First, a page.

Secondly, is this normal??? Are bot flies common this far north? Should I be reporting this, and if so, then to who?
Lastly, how do I avoid coming into contact with the eggs? Are there common types of material they are laid on or environments I could perhaps minimize in order to dissuade them from being laid near my house?
Thank you for your help with this.
Signature: Kate Griese

Bot Fly Larva

Bot Fly Larva

Dear Kate,
Thank you for your thorough and engaging request.  You are correct that this is the larva of a Rodent Bot Fly.  A link from that posting is no longer valid, however we did quote from what might have been the College of Veterinary Medicine at Michigan State University which stated:  “
Cuterebra is a normal bot fly of rodents and rabbits, but can also infect cats, dogs, and man. ”  This online library seems to support that cats can become hosts to Rodent Bot Fly larvae.  Companion Animal Parasite Council indicates:  “Cats and dogs are accidental hosts.”  VCA Animal Hospitals indicates:  “Cats are accidental hosts of Cuterebra larvae. They are most commonly infected when they are hunting rodents or rabbits and encounter the botfly larvae near the entryway to a rodent’s burrow. Most cases of warbles in cats occur around the head and neck.”  BugGuide data on sightings indicates that you are in the normal range for Rodent Bot Flies.  We believe it is highly unlikely that a human will be parasitized by a Rodent Bot Fly.  We will attempt additional research on this when time permits.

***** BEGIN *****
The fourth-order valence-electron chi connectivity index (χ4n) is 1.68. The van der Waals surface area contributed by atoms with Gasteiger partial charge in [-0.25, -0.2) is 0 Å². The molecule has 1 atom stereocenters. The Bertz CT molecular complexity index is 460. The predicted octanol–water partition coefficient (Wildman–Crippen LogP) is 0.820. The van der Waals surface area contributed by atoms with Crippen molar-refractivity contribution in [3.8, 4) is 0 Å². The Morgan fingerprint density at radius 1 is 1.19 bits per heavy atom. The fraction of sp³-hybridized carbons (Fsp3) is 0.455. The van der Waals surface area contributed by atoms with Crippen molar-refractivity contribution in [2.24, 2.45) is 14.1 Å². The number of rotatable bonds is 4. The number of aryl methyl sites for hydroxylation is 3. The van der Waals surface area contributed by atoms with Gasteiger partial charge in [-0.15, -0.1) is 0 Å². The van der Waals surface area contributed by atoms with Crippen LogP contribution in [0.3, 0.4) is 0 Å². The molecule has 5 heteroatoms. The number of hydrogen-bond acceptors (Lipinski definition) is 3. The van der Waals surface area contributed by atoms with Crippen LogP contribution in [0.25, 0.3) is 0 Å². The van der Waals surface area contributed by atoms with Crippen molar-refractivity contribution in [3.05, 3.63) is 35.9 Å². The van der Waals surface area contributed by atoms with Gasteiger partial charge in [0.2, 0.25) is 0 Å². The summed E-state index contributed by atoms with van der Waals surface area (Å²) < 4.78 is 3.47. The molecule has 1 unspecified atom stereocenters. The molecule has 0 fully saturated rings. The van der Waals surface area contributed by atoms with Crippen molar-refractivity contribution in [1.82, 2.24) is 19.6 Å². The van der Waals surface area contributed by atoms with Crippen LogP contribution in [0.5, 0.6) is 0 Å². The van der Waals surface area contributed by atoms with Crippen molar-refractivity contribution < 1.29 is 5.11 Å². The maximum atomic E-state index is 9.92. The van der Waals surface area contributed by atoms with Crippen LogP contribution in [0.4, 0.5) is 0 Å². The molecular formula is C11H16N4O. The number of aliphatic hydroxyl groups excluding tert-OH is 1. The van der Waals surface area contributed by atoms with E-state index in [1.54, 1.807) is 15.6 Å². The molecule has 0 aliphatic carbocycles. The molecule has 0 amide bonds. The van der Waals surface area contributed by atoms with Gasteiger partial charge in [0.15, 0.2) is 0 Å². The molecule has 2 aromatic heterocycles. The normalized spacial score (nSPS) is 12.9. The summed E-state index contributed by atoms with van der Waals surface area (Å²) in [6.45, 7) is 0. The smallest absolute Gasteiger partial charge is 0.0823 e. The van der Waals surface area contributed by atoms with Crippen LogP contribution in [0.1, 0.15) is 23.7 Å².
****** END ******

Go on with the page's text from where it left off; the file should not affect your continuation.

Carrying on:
What's That Bug? does not endorse extermination

Subject: What bug is this?
Location: Maple Grove, MN
July 26, 2014 4:57 pm